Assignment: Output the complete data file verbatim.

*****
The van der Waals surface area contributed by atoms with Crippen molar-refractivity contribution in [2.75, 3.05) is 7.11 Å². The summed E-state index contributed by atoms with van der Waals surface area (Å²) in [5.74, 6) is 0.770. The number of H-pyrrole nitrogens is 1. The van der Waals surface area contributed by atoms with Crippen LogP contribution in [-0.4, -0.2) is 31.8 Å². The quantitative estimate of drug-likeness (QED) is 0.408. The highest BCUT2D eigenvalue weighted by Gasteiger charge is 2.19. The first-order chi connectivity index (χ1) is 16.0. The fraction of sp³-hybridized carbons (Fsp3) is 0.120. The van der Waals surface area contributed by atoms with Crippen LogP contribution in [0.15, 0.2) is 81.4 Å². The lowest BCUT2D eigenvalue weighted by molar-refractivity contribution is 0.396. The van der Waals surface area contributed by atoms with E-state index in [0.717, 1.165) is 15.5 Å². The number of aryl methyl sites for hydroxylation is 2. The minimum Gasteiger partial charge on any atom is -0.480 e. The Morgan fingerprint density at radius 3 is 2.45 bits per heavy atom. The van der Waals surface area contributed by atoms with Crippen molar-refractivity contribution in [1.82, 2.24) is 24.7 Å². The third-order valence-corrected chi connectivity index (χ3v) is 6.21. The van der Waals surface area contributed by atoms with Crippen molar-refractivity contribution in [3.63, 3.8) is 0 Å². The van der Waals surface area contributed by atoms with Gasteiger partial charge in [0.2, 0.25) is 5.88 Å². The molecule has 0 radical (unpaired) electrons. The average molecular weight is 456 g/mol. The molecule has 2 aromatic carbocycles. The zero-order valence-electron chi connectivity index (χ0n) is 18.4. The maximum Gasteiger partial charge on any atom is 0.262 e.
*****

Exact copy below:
The van der Waals surface area contributed by atoms with Crippen molar-refractivity contribution in [2.75, 3.05) is 7.11 Å². The summed E-state index contributed by atoms with van der Waals surface area (Å²) in [5.74, 6) is 0.770. The number of H-pyrrole nitrogens is 1. The van der Waals surface area contributed by atoms with Crippen LogP contribution in [-0.4, -0.2) is 31.8 Å². The quantitative estimate of drug-likeness (QED) is 0.408. The highest BCUT2D eigenvalue weighted by Gasteiger charge is 2.19. The first-order chi connectivity index (χ1) is 16.0. The fraction of sp³-hybridized carbons (Fsp3) is 0.120. The van der Waals surface area contributed by atoms with Crippen LogP contribution in [0.15, 0.2) is 81.4 Å². The lowest BCUT2D eigenvalue weighted by molar-refractivity contribution is 0.396. The van der Waals surface area contributed by atoms with E-state index in [0.717, 1.165) is 15.5 Å². The number of aryl methyl sites for hydroxylation is 2. The minimum Gasteiger partial charge on any atom is -0.480 e. The Morgan fingerprint density at radius 3 is 2.45 bits per heavy atom. The van der Waals surface area contributed by atoms with Crippen molar-refractivity contribution in [1.82, 2.24) is 24.7 Å². The third-order valence-corrected chi connectivity index (χ3v) is 6.21. The van der Waals surface area contributed by atoms with Crippen molar-refractivity contribution in [3.63, 3.8) is 0 Å². The van der Waals surface area contributed by atoms with Gasteiger partial charge in [0.2, 0.25) is 5.88 Å². The molecule has 0 radical (unpaired) electrons. The average molecular weight is 456 g/mol. The molecule has 2 aromatic carbocycles. The zero-order valence-electron chi connectivity index (χ0n) is 18.4. The maximum Gasteiger partial charge on any atom is 0.262 e.